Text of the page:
Free Motion Floral Sampler Quilt

Posted on 3 Comments

A finish! Yay! This might be my first finished quilt of 2014, ugh.

For this quilt, I used the leftover blocks from my Summer Quilt. You can do this with any collection of 10″ squares. I had 25 blocks and some were duplicates.

This would look really awesome in solids or low volume prints or even alternate value prints.
I should just call this my @angelafmq sampler quilt ... ;) every block is a design from her first book.

Take your 25 blocks and lay them out on the floor or design wall until you get a pleasing arrangement. Sew two together for each row until you’ve sewn a whole row. Sew all the rows together.

(or grab two at random until you get most of the way through the stack and start sewing those pairs together. Make sure you leave enough single blocks behind to finish each row.)

Back view for texture. #quilt

For the backing, I had fabric that was 54″ wide and used that. Baste well with batting of your choice. Mine needed work.

For the quilting – this is the fun part.

I used my walking foot first and stitched in the ditch for each seam, leaving a nice square sewn for each block.

Scroll quilting.  I need practise there too. Hard to do in a square. :)

In each square, I quilted a different free motion design using the Bernina Stitch regulator on some and my free motion foot. I worked my way through Free-Motion Quilting with Angela Walters
and some of Leah Day’s free motion quilting designs as well. Have fun here! I used a white thread in the top and bottom on all fabrics.

For the binding, I trimmed the back so it was 2″ all around and folded it over to the front, then sewed it down. I screwed up trying to trim the corners so I won’t show that bit – just know there’s a gap. Sigh. I really need to work on mitring my binding, especially the “bringing the backing to the front” kind, which I don’t do often.

Nice and crinkly from the dryer.

This quilt I am leaving in my own stash for an example of the kind of quilting I can do. I hope eventually to maybe quilt for customers, so this should give them something to look at to pick quilting styles if wanted. At the very least, it showcases my skills now and I can compare it to another quilt a few years from now.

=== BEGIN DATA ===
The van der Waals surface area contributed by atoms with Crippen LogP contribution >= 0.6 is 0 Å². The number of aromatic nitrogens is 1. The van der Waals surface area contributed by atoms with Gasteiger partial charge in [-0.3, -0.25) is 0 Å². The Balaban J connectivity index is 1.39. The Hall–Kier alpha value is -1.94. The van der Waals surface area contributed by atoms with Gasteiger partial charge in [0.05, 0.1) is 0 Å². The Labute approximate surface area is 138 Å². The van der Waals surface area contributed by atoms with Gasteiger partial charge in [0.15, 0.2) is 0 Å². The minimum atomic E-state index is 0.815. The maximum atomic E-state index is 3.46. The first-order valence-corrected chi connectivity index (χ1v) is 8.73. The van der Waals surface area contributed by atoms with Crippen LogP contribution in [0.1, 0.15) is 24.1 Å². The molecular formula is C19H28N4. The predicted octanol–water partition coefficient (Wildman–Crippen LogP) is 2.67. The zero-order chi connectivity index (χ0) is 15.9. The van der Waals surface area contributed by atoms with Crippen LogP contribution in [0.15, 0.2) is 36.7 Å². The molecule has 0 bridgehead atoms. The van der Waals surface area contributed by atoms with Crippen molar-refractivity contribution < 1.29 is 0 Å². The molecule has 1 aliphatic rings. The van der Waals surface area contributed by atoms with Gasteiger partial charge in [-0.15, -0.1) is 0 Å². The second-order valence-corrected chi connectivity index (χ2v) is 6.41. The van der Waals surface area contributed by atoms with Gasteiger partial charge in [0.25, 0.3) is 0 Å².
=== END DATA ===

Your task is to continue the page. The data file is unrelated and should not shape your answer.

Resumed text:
Summer quilt

Posted on Leave a comment

I made a summer quilt and started last summer, but that’s not why it’s called a summer quilt. A summer quilt is a quilt with either lightweight or (in this case) no batting.

I decided to make a large queen sized lightweight quilt for our bed for those times we just needed something to nap under, or for not very cold nights. Also, I had a lot of light to medium value floral fabrics in my stash that I wanted to use up. My mom had hit a sale at a fabric store that was closing and bought half-yards of seemingly everything.

Going though my stash, I picked the fabrics I wanted and cut 10″ squares out of everything. In my case, I did not care if I had doubles or even 3 or 4 squares of the same fabrics – I just wanted to use them up. You could also use a layer cake or two instead.

I cut and cut and cut. And stacked.

Eventually I decided to start laying things out to figure how many squares I would need. I cut some more.

For this quilt, I decided it would be more interesting to place the 10″ squares on point and piece the strips diagonally. I also laid out the squares on the floor multiple times to make sure I didn’t have matching fabrics too close together, or all the pink ones crammed on one side.

Finally I started piecing, which was easy enough. Keep track of where I was seemed to be the issue. For the half triangle on the sides, i just cut the 10″ squares in half. Technically they should have been a bit bigger so I fudged the seams a little. I also took one square and cut it into the four corner triangles.

When the top was all done, I found a nice and worn flannel top sheet in our cupboard. We had already worn out the matching bottom sheet, which got a large hole when someone put their foot through it. It was a well-loved set. I did have to unpick the top deep hem of the sheet and piece a bit on the side, since the sheet was rectangular and the quilt top was square.

Since there was no batting, it did not take much to baste it together.

The only quilting I did was a stitch in the ditch along the seams. You can get away with doing it this wide because there is no batting at all. I used my walking foot and the quilt was thin enough that rolling it up and moving it around was much easier than even a double sized quilt with batting.

For the binding, I had cut out 2.5″ strips from my favourite scraps as I cut the blocks and set them aside. I did the machine sewn method where you stitch the binding to the back and pull it round to the front and sew it down. Any slightly off seams were also covered up this way.

This is really a quick quilt – despite how long it took me to finish, and it really is great for when you don’t want a blanket that is to warm or too heavy. Plus it uses up a LOT of large stash pieces in a hurry!

My husband gives it two thumbs up – both for fabric selection and ease of napping.